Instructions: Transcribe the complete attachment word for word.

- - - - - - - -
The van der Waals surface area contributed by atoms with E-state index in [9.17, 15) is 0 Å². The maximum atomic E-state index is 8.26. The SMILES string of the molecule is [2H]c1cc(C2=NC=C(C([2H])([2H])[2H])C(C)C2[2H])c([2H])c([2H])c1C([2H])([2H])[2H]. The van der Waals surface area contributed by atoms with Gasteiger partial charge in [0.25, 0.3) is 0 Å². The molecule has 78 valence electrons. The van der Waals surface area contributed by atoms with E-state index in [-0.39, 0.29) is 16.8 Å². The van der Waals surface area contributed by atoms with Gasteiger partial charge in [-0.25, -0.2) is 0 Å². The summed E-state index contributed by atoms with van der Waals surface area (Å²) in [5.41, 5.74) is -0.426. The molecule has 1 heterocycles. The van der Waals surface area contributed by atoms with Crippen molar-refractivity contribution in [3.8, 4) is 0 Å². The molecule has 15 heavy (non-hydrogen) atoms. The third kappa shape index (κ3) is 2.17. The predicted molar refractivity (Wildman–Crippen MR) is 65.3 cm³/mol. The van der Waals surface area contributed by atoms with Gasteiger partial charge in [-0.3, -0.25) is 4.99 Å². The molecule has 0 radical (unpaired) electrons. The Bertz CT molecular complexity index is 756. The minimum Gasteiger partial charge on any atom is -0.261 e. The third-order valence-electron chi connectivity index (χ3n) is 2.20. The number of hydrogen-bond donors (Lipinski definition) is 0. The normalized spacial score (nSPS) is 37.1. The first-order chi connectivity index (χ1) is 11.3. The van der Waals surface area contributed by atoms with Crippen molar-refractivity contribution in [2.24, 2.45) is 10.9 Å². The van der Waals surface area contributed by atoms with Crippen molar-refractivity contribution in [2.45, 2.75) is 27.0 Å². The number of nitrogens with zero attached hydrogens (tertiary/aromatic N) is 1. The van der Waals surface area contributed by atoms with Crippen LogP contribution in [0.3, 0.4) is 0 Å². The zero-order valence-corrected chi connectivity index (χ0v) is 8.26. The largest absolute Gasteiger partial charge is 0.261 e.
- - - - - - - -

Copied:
The van der Waals surface area contributed by atoms with E-state index in [9.17, 15) is 0 Å². The maximum atomic E-state index is 8.26. The SMILES string of the molecule is [2H]c1cc(C2=NC=C(C([2H])([2H])[2H])C(C)C2[2H])c([2H])c([2H])c1C([2H])([2H])[2H]. The van der Waals surface area contributed by atoms with Gasteiger partial charge in [0.25, 0.3) is 0 Å². The molecule has 78 valence electrons. The van der Waals surface area contributed by atoms with E-state index in [-0.39, 0.29) is 16.8 Å². The van der Waals surface area contributed by atoms with Gasteiger partial charge in [-0.25, -0.2) is 0 Å². The summed E-state index contributed by atoms with van der Waals surface area (Å²) in [5.41, 5.74) is -0.426. The molecule has 1 heterocycles. The van der Waals surface area contributed by atoms with Crippen molar-refractivity contribution in [3.8, 4) is 0 Å². The molecule has 15 heavy (non-hydrogen) atoms. The third kappa shape index (κ3) is 2.17. The predicted molar refractivity (Wildman–Crippen MR) is 65.3 cm³/mol. The van der Waals surface area contributed by atoms with Gasteiger partial charge in [-0.3, -0.25) is 4.99 Å². The molecule has 0 radical (unpaired) electrons. The Bertz CT molecular complexity index is 756. The minimum Gasteiger partial charge on any atom is -0.261 e. The third-order valence-electron chi connectivity index (χ3n) is 2.20. The number of hydrogen-bond donors (Lipinski definition) is 0. The normalized spacial score (nSPS) is 37.1. The first-order chi connectivity index (χ1) is 11.3. The van der Waals surface area contributed by atoms with Crippen molar-refractivity contribution in [2.24, 2.45) is 10.9 Å². The van der Waals surface area contributed by atoms with Crippen molar-refractivity contribution in [2.45, 2.75) is 27.0 Å². The number of nitrogens with zero attached hydrogens (tertiary/aromatic N) is 1. The van der Waals surface area contributed by atoms with Crippen LogP contribution in [0.3, 0.4) is 0 Å². The zero-order valence-corrected chi connectivity index (χ0v) is 8.26. The largest absolute Gasteiger partial charge is 0.261 e.